Just as with everything else, Trump talked big about keeping the US out of further foreign intervention. This move shows that while he indicated he is smarter than the generals, in the end, when push comes to shove he will cave to their recommendations.

      The pattern is clear.

      If you want to move Trump to do what you want, simply tell him if he doesn't do it, he will look weak.

      Drip. Drip. Drip.

      Assad has already called the US force an invasion since it didn't ask permission. Turkey is pissed because we are arming up the YPG



    official statistics from Sweden have revealed only 13 percent of foreigners found guilty of raping children are being deported to their home countries.
    The foreign nationals tried and convicted of some of the most horrific crimes imaginable are being allowed to stay in the country.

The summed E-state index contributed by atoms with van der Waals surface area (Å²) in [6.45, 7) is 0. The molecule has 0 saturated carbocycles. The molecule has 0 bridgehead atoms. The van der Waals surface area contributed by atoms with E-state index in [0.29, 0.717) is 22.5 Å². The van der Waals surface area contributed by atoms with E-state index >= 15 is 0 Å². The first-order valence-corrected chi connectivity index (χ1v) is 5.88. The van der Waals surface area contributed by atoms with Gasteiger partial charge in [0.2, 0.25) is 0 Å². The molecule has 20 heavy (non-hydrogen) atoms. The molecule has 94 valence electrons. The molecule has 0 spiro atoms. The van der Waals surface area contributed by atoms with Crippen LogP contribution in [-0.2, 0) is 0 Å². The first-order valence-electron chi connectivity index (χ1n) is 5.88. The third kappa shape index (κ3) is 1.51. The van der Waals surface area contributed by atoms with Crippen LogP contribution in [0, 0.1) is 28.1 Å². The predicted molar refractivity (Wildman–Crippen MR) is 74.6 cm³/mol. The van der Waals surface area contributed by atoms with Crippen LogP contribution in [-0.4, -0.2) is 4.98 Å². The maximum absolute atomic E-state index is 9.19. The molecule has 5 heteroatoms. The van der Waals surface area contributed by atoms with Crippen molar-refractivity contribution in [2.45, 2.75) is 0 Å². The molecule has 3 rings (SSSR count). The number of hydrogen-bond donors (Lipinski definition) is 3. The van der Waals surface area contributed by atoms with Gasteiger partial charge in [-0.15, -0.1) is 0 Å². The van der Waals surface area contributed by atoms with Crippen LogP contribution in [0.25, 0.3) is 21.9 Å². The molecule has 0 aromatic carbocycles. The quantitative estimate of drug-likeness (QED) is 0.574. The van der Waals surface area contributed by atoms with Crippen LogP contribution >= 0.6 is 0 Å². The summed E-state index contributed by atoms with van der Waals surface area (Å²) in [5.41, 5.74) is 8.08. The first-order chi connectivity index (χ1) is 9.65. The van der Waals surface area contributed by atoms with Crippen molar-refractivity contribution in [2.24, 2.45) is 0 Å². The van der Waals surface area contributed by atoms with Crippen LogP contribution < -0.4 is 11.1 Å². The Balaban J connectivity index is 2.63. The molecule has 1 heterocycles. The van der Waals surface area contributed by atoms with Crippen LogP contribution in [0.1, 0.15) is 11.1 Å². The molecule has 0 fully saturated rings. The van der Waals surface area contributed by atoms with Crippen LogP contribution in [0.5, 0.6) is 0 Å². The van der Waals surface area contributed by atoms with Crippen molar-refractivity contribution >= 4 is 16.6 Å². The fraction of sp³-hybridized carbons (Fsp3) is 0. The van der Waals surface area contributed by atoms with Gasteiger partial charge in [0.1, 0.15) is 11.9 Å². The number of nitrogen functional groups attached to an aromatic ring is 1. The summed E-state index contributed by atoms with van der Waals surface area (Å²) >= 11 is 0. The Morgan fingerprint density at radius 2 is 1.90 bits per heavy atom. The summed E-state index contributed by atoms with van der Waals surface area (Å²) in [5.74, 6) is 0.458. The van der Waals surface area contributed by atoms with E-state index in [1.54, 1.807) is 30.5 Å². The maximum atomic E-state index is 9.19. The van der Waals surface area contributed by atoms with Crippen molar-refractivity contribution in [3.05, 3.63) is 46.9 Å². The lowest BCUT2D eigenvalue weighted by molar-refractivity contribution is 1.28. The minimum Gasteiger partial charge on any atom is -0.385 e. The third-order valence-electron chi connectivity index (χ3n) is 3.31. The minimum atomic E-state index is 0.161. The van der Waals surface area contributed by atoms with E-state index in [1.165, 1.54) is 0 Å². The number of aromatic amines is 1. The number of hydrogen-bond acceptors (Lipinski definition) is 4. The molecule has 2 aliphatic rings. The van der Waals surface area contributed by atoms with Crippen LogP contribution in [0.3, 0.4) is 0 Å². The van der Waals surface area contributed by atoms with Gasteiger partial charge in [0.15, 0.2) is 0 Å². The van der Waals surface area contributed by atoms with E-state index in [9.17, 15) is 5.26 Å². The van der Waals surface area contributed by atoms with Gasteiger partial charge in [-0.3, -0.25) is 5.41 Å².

Government figures from 2010 to 2014 reveal even rapists who aren't registered as Swedish residents are not being kicked out of the country.
    It comes just months after five Afghan teenagers were convicted of gang-raping a boy in Sweden - but none of them will be deported because their homeland is 'too dangerous'.

    Read more:
    Follow us: @MailOnline on Twitter | DailyMail on Facebook

    1. .

      There are some crazy laws in Europe. The guy from Tunisia who did the truck attack in Germany faced deportation hearings for priors but he had a few aliases and he denied coming form Tunisia so they held up deporting him until they could verify who he was and where he came from. When they did it was too late.

      Why wasn't the guy put in jail pending results of the investigation?


  4. .

    WASHINGTON — The House intelligence committee asked the executive branch to provide by Monday any evidence to support President Donald Trump's claim that his phones were tapped at Trump Tower during the election, a senior congressional aide said Saturday.

    The request was made in a letter sent by committee chairman, Rep. Devin Nunes, R-Calif., and the panel's ranking Democrat, Rep. Adam Schiff, D-Calif., according to the aide, who wasn't authorized to discuss the request by name and requested anonymity.